Every single car whether it be nitro or electric is going to have a different drive train ratio. Drive train Ratio (DTR) is a value concerning the model's transmission. Your ownerâ€™s manual should have this information. The DTR in most cases can't be changed. The ratio between the pinion and spur gear is the Primary Drive Ratio (PDR). Spur/pinion=PDR.
The next step in this process is to determine the Final Drive Ratio (FDR).
PDR*DTR=FDR. Why is this number important? The FDR is used to figure rollout. Rollout is the magic number. When you go to the local track, ask around about each driver's rollout. If they don't know what it is, move on quickly. Once you find a driver in the class you want to race in that tells you his rollout, you will then be able to match your rollout to his as closely as possible. Then the only factors that will affect your lap times are driver skill and power output of the motor. What is rollout? Rollout is the distance the car will travel in one revolution of the motor shaft. Take a shaft car and a belt car with the same exact motor and same exact rollout, and they will have the same exact theoretical speed. The higher the rollout number is, the slower you will be off the line (less acceleration) and the faster the top speed will be.
Tire Diameter*3.14=tire circumference.
Tire circumference/FDR=Rollout
These equations can be used in an Excel spreadsheet. I set up mine so all I enter is the pinion and spur gear value and excel does the rest. If you race at a track that can give you lap times, you can also figure out your speed in MPH (if you know the running track length).
Here are my equations for Excel. Assuming you use row 1 for column headers, These are my headers in row 1.
Spur Pinion Tire Diameter Final Drive Ratio Rollout ETS
Spur and pinion columns are whatever combinations you have. I have 4 different spurs and pinions from 1835.
Tire diameter is a simple number as well. Every pitbox should have a set of calipers. They make measuring tire diameter very easy.
Final drive ratio is this:
=A2/B2*1.77 <copy and paste to excel in cell D2
Since row 1 is used for column headers, row 2 becomes the first row of values.
A2=Spur, B2=Pinion, 1.77 is the internal reduction of my transmission. Your model may vary.
Rollout is this:
=(C2*3.14)/D2 <copy and paste to excel in cell E2
C2=Tire Diameter, 3.14 is Pi. The first part of the equation determines tire circumference. D2=Final Drive Ratio
Estimated Top Speed is this:
=((29258/D2)*C2)/336.135 <copy and paste to excel in cell F2
Keep in mind that this is only an estimate. There are a number of factors that will affect your top speed. 29258 is the rpm listed on my motor label. Check your can or have your motor dyno'd to get this number. 336.135 converts the results to MPH.
The math involved gives distance traveled in inches per one motor revolution(rollout). We want to know actual, not scale, MPH.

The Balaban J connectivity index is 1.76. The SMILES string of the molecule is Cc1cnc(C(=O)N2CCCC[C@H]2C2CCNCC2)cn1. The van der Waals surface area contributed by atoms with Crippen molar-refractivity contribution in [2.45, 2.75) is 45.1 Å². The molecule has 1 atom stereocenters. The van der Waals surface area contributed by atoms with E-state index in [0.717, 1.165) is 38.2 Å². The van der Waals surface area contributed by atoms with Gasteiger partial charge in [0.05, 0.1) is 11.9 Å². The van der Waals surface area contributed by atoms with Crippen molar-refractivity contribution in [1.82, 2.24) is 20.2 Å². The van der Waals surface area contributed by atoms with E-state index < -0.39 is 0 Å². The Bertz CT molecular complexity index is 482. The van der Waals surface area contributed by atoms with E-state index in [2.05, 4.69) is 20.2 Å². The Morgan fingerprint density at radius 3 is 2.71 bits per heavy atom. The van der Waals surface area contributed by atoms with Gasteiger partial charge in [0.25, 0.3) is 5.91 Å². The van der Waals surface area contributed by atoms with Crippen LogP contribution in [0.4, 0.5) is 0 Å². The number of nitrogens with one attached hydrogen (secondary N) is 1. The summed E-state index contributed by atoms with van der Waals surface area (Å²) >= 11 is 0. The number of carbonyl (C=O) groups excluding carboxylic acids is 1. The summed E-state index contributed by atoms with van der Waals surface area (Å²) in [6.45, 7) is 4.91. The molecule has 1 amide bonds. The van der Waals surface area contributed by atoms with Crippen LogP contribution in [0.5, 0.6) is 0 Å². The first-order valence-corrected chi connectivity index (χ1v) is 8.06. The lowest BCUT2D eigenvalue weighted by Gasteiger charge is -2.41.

5280 Feet per mile
63360 Inches per mile
60 Minutes per hour
Pi(3.14) x Tire diameter = tire circumference
We know that by measuring out lap times how many revolutions the tire makes. And we are measuring in fractions of inches and minutes. Therefore,
63360 / 60 = 1056 (because these numbers will never change)
1056/Pi(3.14) = 336.135 (this number is rounded because pi goes on forever)
This is used only to figure out the theoretical top speed based on your motor rpm under a load. You can also figure out your motor's rpm under load without using a dyno....
For example, the track I race on is 1060 running feet. I turn an average lap time of 42.9 seconds. That's 24.7 feet per second. Or, 16.8 MPH. Now I take this number and reverse this equation
=((29258/Final Drive Ratio)*Tire Diameter)/336.135
and take out the 29258, which is the rpm listed on the can label. And it looks like this:
Known speed in MPH x Final Drive Ratio x 336.135 / Tire circumference = Motor Rpm
16.8 MPH x 6.584 x 336.135 / 7.66= 4854
Now you see that my motor from the factory had a listed 29258 RPM under load, and my track values show that my motor is turning 4854 RPM under load. And yes this motor was cooked
It seems like a lot of confusing numbers and equations, but when you can assign a number to how your car acts on the track, all you have to do is a little simple math to figure out what pinion and spur combination will give you the best lap times.
Changing both the pinion and spur to maintain a consistent ratio will not affect your overall speed or runtime. Using a test setup with one test battery pack, I ran my car with 3 different gear combos, maintaining as close a ratio as possible. For each setup, I ran the battery until it died 3 times then came up with an average runtime and top speed. Guess what, the difference was less than a thousandth of a second. I do have some other thoughts though.
1. For my car (xray T1) a taller spur gets my motor lower in the chassis. Gives me better cornering and thus, quicker laps
2. This is a bit of a stretch and might be kind of hard to follow. 93/18 has larger gears and therefore more surface contact between the gears(in the mesh). Now your power plant will put out (x) amount torque at a (x) RPM. That being a constant, having more surface contact between the gears will spread out your motor's applied torque across more of the teeth surface. Granted this is a very small difference, comparable to the rotational mass argument. I'm not sure if this is an accurate statement, but I think that applying the same amount of torque over a larger area would make for a more efficient use of torque.